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Continental teams value the chance to race alongside the ProTour teams in the Tour of California.
North American teams concerned over Tour of California, Canadian races
The globalization of the UCI's ProTour may be helping to bring the top teams to more locations outside of Europe, but a policy of strict adherence to the rules excluding Continental teams from the races have North American teams concerned.
UCI president Pat McQuaid told Cyclingnews that those teams will have to step up to the Professional Continental ranks if they wish to compete in the ProTour races in Canada or in the Tour of California should it be elevated to the sport's top tier.
The issue first hit home in Canada, where two ProTour races will take place in September in Quebec and Montreal. The country's only professional team, SpiderTech p/b Planet Energy, had appealed to be allowed into the races only to be turned down because of the rules allowing only ProTour or Professional Continental teams in the race.
"No Continental team will be riding the two ProTour races in Canada," said McQuaid, clarifying that, as was done for the Tour Down Under, the Canadian national team will be allowed in.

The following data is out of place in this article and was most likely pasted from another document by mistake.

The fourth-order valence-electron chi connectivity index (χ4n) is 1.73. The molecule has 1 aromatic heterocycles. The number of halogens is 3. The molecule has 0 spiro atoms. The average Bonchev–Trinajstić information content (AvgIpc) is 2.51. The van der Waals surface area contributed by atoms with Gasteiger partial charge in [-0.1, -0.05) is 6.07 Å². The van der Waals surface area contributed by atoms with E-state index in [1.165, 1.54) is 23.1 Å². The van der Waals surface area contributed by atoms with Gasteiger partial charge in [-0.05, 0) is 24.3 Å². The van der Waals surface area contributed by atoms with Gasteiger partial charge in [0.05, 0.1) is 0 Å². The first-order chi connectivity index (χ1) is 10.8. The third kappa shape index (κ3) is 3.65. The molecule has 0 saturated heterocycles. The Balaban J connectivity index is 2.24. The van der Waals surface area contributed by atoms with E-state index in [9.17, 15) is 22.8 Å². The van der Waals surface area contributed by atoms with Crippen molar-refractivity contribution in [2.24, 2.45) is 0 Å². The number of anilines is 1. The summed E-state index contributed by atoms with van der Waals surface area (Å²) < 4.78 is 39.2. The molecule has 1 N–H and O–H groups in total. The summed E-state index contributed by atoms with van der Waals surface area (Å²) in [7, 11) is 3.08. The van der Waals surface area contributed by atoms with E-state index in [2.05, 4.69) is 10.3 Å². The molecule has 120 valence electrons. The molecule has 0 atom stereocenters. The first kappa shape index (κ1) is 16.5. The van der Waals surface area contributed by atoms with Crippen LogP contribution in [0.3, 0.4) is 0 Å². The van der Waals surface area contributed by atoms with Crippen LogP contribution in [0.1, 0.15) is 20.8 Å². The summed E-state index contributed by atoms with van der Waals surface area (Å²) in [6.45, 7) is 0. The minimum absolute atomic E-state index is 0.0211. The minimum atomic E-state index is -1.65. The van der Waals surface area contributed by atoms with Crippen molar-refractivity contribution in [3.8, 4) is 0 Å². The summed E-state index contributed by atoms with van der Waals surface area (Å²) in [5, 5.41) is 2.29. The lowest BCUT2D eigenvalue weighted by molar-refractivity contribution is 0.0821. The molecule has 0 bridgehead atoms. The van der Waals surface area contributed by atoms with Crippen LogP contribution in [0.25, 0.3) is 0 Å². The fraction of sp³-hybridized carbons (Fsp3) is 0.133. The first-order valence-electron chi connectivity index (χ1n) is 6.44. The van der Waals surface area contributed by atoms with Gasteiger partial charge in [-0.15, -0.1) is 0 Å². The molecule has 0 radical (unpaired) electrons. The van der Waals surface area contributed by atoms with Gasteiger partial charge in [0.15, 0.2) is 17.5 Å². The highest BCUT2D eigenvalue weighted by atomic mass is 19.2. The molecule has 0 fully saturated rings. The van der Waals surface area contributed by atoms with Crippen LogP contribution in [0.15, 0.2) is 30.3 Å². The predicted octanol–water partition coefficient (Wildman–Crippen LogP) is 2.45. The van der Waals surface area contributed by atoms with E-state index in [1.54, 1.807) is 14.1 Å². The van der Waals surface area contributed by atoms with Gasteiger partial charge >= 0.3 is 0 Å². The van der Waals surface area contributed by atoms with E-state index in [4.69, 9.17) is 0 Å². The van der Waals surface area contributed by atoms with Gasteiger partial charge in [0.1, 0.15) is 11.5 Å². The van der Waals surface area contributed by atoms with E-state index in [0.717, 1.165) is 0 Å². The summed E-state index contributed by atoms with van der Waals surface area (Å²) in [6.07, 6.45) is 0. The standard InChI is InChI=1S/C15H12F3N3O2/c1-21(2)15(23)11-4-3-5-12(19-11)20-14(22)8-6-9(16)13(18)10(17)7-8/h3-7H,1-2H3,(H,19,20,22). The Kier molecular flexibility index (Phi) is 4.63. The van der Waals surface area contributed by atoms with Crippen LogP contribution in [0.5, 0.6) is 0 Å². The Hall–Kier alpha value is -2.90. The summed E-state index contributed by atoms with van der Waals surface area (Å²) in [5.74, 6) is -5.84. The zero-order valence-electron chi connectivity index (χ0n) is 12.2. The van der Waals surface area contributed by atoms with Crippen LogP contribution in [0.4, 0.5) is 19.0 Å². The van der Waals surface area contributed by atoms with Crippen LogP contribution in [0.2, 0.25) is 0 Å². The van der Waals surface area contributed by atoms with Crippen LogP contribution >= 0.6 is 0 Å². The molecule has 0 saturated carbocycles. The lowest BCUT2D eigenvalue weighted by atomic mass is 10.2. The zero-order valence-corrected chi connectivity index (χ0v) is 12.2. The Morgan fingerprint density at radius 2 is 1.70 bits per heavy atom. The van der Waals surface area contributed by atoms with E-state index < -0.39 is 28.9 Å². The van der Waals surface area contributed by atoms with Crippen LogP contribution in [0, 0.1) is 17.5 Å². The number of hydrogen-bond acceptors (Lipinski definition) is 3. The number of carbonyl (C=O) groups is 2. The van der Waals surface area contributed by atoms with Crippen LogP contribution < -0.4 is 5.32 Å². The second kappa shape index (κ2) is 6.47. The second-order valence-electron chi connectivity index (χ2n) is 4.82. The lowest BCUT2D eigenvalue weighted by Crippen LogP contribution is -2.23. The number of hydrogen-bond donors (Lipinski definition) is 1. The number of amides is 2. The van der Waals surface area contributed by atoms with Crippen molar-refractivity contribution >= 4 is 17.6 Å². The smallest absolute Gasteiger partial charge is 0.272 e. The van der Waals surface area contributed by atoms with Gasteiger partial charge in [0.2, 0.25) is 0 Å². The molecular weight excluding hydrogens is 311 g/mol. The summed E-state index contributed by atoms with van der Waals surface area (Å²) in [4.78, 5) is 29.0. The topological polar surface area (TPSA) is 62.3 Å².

"Like at the Tour Down under, the National Federation of the country that hosts the race can put in a team. If the national team select SpiderTech riders that's up to them. It's a pity for the SpiderTech team but they're only a Continental team and so they're not allowed to ride ProTour races. That's the rules."
The organizers of the Amgen Tour of California are currently in discussions with the UCI to see if a jump to ProTour status will go forward for 2011 or some other point in the future. This would impact all of the top US Continental teams, who would be unable to compete in the country's biggest race or, if they jumped to Pro Continental would be excluded from the big elite national races.
McQuaid was undeterred, citing the higher level teams' obligations to adhere to the costs and rules of the Biological Passport programme as the main motivation for sticking to the rules.
"It might be a problem for the teams but US cycling has to progress too," McQuaid said. "If the Tour of California becomes a ProTour race, it might motivate some of the team to go Professional Continental. At the moment a lot of the US Continental teams have the budgets of Pro Continental teams but there are no controls over them, neither the Biological Passport or anything, as there with the Pro Continental teams in Europe. They've got to progress as well."